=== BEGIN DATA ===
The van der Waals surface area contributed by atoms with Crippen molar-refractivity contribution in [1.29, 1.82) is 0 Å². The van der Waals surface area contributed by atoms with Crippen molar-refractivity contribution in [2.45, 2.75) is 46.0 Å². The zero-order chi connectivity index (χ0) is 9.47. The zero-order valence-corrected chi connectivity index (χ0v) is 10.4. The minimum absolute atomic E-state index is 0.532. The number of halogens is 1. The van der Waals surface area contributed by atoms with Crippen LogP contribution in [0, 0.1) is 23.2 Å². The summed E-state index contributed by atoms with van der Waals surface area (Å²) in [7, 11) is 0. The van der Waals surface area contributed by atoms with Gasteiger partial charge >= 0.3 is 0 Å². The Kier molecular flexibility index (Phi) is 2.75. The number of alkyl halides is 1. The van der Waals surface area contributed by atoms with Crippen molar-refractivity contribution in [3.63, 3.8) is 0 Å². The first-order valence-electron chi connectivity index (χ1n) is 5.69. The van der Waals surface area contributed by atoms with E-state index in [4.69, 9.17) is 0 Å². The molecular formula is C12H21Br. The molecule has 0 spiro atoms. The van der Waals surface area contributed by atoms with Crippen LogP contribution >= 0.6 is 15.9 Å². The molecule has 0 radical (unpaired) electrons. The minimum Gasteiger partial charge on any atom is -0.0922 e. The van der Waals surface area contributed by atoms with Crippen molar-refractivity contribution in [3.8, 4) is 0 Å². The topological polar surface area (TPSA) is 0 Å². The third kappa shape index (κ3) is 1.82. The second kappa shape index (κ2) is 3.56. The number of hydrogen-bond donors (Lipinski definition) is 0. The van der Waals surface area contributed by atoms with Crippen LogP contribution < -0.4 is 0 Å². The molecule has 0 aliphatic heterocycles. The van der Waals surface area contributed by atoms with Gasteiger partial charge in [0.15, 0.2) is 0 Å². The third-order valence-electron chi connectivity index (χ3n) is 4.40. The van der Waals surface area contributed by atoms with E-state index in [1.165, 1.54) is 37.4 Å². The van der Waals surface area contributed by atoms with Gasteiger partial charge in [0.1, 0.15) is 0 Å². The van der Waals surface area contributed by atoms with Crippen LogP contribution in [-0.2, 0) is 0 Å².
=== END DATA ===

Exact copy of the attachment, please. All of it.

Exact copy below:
The van der Waals surface area contributed by atoms with Crippen molar-refractivity contribution in [1.29, 1.82) is 0 Å². The van der Waals surface area contributed by atoms with Crippen molar-refractivity contribution in [2.45, 2.75) is 46.0 Å². The zero-order chi connectivity index (χ0) is 9.47. The zero-order valence-corrected chi connectivity index (χ0v) is 10.4. The minimum absolute atomic E-state index is 0.532. The number of halogens is 1. The van der Waals surface area contributed by atoms with Crippen LogP contribution in [0, 0.1) is 23.2 Å². The summed E-state index contributed by atoms with van der Waals surface area (Å²) in [7, 11) is 0. The van der Waals surface area contributed by atoms with Gasteiger partial charge >= 0.3 is 0 Å². The Kier molecular flexibility index (Phi) is 2.75. The number of alkyl halides is 1. The van der Waals surface area contributed by atoms with Crippen molar-refractivity contribution in [3.63, 3.8) is 0 Å². The first-order valence-electron chi connectivity index (χ1n) is 5.69. The van der Waals surface area contributed by atoms with E-state index in [4.69, 9.17) is 0 Å². The molecular formula is C12H21Br. The molecule has 0 spiro atoms. The van der Waals surface area contributed by atoms with Crippen LogP contribution >= 0.6 is 15.9 Å². The molecule has 0 radical (unpaired) electrons. The minimum Gasteiger partial charge on any atom is -0.0922 e. The van der Waals surface area contributed by atoms with Crippen molar-refractivity contribution in [3.8, 4) is 0 Å². The topological polar surface area (TPSA) is 0 Å². The third kappa shape index (κ3) is 1.82. The second kappa shape index (κ2) is 3.56. The number of hydrogen-bond donors (Lipinski definition) is 0. The van der Waals surface area contributed by atoms with Crippen LogP contribution < -0.4 is 0 Å². The molecule has 0 aliphatic heterocycles. The van der Waals surface area contributed by atoms with Gasteiger partial charge in [0.15, 0.2) is 0 Å². The third-order valence-electron chi connectivity index (χ3n) is 4.40. The van der Waals surface area contributed by atoms with E-state index in [1.165, 1.54) is 37.4 Å². The van der Waals surface area contributed by atoms with Gasteiger partial charge in [0.1, 0.15) is 0 Å². The van der Waals surface area contributed by atoms with Crippen LogP contribution in [-0.2, 0) is 0 Å².